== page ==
By Phuong Nguyen and Mas Alina Arifin
HANOI/BANDAR LAMPUNG (Reuters) - Coffee trading in Vietnam was sluggish this week due to low stockpiles, traders said on Thursday, with prices ticking down on weak demand ahead of new harvest.
Farmers in the Central Highlands, Vietnam's largest coffee-growing area, sold coffee <COFVN-DAK> at 32,200-32,500 dong ($1.38-$1.40) per kg on Thursday, compared with 34,000 dong last week.
"The prices will fall further in the upcoming weeks as a new harvest is set to begin soon," a trader based in the region said, adding that the inventory of the 2018/19 crop season had run almost empty.
Few exports deals were struck due to weak demand and low supply at the end of the October-September crop season, while the harvest is not yet in full swing.
"Beans are almost ready for harvesting and weather condition is still favourable for the trees," another trader also based in the region said.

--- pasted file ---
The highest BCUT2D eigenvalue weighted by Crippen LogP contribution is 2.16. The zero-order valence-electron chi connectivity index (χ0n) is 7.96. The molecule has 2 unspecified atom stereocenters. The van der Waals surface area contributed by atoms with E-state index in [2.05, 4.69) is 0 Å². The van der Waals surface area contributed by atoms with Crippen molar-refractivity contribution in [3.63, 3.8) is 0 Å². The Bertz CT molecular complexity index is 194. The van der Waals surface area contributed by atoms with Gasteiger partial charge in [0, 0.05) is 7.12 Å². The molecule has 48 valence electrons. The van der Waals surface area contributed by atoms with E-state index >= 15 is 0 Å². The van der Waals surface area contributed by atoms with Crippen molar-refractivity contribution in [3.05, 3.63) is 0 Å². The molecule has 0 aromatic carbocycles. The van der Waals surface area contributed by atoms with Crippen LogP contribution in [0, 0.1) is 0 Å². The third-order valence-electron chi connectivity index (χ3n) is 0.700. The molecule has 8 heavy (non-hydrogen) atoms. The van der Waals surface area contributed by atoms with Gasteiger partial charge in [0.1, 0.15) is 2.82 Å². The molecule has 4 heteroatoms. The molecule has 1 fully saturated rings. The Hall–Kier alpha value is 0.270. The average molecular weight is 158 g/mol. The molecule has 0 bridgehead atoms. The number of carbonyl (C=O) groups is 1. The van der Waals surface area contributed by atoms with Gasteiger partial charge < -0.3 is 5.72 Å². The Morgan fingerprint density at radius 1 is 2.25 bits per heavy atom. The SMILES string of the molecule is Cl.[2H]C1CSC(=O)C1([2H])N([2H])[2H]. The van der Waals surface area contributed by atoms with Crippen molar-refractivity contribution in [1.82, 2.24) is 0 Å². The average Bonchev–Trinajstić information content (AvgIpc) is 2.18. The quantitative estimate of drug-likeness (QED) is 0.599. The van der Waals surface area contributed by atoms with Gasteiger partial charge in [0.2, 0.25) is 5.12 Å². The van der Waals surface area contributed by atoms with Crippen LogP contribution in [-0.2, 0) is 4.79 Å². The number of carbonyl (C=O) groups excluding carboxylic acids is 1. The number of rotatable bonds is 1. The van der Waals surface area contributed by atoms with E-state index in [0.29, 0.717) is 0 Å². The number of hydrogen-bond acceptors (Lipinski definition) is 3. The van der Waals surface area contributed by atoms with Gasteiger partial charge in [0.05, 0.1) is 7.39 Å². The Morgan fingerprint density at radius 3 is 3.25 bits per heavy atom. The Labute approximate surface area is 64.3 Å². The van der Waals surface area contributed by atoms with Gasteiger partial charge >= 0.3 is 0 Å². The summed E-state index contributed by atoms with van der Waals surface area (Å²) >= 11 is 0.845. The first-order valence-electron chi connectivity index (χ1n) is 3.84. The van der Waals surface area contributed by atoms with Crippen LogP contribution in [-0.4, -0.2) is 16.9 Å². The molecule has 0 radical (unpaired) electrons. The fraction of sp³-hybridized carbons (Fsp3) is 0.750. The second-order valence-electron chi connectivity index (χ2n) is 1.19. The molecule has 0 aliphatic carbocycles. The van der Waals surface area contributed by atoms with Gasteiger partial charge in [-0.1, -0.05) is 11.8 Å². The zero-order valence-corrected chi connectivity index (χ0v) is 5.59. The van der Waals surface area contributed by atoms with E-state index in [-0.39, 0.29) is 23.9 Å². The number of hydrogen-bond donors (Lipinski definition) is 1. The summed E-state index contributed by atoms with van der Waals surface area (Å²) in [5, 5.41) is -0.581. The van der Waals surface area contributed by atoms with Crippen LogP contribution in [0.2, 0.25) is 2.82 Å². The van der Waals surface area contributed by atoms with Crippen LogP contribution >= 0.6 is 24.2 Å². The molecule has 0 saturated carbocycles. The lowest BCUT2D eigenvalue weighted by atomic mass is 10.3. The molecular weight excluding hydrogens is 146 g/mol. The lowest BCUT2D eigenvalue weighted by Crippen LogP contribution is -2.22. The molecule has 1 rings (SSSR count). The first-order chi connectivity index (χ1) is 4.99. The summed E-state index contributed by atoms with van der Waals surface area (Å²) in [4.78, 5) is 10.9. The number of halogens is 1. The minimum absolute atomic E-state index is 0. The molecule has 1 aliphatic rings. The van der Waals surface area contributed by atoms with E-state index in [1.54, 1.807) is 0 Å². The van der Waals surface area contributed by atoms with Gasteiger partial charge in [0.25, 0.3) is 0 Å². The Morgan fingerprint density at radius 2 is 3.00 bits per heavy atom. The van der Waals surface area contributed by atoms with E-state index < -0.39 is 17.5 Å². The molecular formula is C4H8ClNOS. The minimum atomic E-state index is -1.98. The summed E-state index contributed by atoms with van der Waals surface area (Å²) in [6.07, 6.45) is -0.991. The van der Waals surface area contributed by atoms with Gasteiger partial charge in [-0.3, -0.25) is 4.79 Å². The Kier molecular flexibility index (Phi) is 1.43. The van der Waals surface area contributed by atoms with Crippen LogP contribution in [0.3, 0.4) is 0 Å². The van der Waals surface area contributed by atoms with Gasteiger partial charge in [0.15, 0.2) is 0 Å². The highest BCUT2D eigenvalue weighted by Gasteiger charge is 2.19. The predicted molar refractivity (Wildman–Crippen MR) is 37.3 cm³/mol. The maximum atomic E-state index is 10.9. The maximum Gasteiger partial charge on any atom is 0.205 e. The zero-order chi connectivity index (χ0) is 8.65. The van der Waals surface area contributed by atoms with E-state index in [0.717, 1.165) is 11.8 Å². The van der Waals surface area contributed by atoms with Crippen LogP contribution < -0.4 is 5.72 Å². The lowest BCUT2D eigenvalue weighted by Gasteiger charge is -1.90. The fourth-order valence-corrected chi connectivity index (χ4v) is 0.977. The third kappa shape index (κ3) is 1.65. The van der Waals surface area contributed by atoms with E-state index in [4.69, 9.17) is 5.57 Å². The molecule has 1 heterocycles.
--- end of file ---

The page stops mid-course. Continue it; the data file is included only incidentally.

Traders in Vietnam offered 5% black and broken grade 2 robusta <COFVN-G25-SAI> at $160-$180 premium per tonne to the November contract on Thursday, narrowing from a range of $180-$200 last week.
Vietnam's coffee exports in the first nine months of this year fell 12.5% from a year earlier to 1.27 million tonnes, or 2.12 million 60-kg bags, customs data released on Thursday showed.
Meanwhile, Indonesia's grade 4 defect 80 robusta beans <COFID-G4-USD> were offered at premiums of $215-$230 to the November contract, up from last week's $210-$215 premiums, to compensate for lower price in London and due to diminishing bean stocks.
"Last week's trades were far more active. Supply has depleted in Lampung's coffee centres," the trader said.
(Reporting by Phuong Nguyen in HANOI and Mas Alina Arifin in BANDAR LAMPUNG; Editing by Aditya Soni)